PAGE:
Friday 29 March 2024

M1565 External Drive Controller Board Design

As part of the work on the MEGA65 expansion board we are going to have a working 1565 external drive port -- well almost. I have made the 1565 port on the revF board use a 9-pin instead of an 8-pin mini-DIN, so that it can also power the drive. 

We'll call the enhanced port and external drive specification the "M1565".  The M1565 port is designed to talk to an original 1565 using a special adapter cable -- much like we changed the MEGA65 cartridge port from the C65's funny one (which is quite similar to the Plus/4 cartridge port) to a C64-compatible one to make life on the MEGA65 nicer.

But to test the M1565 port we need an M1565 drive! So I have designed up a little board that can connect to a conventional 3.5" floppy drive (or for that matter, a 5.25" one) and talk an enhanced version of the 1565 serial protocol.

The original 1565 protocol doesn't allow you to detect if there is actually a unit connected, nor to identify if its a 3.5" or 5.25" drive (the 1565 was designed only to ever be a 3.5" drive).  This would let us have a 1541-format compatible external drive that was as fast as the internal drive. It would also let me experiment with seeing how much data I can fit on a 5.25" disk some time, too :)

It would also be nice to know if the drive is a DD, HD (eg 1.44MB 3.5" or 1.2MB 5.25"), QD (eg SFD1001 style mechanism, if I remember correctly), or ED (eg 2.88MB 3.5").

We'd also like to support having more than one drive daisy-chained on the port, since the controller supports up to 7 external drives, and also to be able to write-protect the drive competely, e.g., if you are using it to archive disks.

This means we need some dip switches on the drive, as well some way to read those bits of information.

Fortunately the 1565 serial protocol has an unused status bit. I'm hijacking that to allow reading a serial bit stream, one bit per frame of data. This will also let us tell a 1565 from a M1565, as the 1565 will return all 1s, while this can only happen if the M1565 claims to be device 7 with a write-protected 2.88MB ED 5.25" floppy drive -- a drive that doesn't exist.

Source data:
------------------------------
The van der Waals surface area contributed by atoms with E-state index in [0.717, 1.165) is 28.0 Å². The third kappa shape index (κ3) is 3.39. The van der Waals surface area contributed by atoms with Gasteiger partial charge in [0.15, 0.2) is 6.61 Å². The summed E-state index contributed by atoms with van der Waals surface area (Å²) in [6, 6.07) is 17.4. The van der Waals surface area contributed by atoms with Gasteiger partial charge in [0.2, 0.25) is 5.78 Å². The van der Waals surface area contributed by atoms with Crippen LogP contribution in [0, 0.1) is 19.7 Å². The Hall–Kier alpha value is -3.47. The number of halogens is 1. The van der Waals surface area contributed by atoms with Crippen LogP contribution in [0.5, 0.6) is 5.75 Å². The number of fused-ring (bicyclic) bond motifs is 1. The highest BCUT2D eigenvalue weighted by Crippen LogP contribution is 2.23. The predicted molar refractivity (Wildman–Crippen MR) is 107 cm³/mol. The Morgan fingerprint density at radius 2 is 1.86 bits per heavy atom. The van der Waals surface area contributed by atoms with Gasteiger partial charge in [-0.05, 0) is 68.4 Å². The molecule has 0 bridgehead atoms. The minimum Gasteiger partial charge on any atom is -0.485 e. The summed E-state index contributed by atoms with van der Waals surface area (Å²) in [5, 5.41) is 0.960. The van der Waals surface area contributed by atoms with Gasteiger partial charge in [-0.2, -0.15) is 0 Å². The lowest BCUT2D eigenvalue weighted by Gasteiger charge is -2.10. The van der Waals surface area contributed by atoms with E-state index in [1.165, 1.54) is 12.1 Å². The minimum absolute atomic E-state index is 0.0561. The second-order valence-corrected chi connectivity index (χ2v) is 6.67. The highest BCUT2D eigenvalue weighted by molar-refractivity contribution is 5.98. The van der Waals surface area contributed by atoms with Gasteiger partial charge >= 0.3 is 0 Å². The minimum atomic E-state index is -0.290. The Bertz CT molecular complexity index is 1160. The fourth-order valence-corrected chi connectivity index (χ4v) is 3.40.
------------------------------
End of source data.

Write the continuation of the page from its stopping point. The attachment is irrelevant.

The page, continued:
The logic for this is fairly simple, and I use the RESET pin on the 1565 port to synchronise this bit stream.  I'll go into more detail when I implement the communications protocol. For now, I'm just trying to get the PCB ready to send of for fabrication with a couple of other ones I am ordering, so the description here will be uncharacteristically short.

The other nice thing I have implemented is to make it work with either a twisted or straight-through floppy cable, since each board can connect to only a single drive.

This is what the prototype board looks like right now. Once again its designed to be all hand-solderable with no surface-mount components. 

Note that it is too long to fit in a real 1565 case, because that's not my objective right now.  The form-factor doesn't matter so much for testing. So I've just made the board the same width as a 3.5" floppy drive, and with those two bottom holes in theory lining up with the screw holes in the bottom of a 3.5" drive and placed appropriately that it should be possible to easily connect a short 34 pin data cable with the drive sitting there. We'll see how it goes when the boards arrive.

So that's really about it for now.  Hopefully I'll get the blog post out for the recent work on the expansion board and friends shortly as well.  There is still more testing required for that, but it's all looking quite promising, and some folks in the USA and Germany will be building their own prototypes of that soon to test, and will probably also want to build up one of these boards, too at some point :)

Oh, I should say that the KiCad design for this board can be found at for the curious.

1 comment:

  1. cool side car for the MEGA65 reminds me of my many side cars for my Amiga 1000 ❤️πŸ’ΎπŸ’ͺ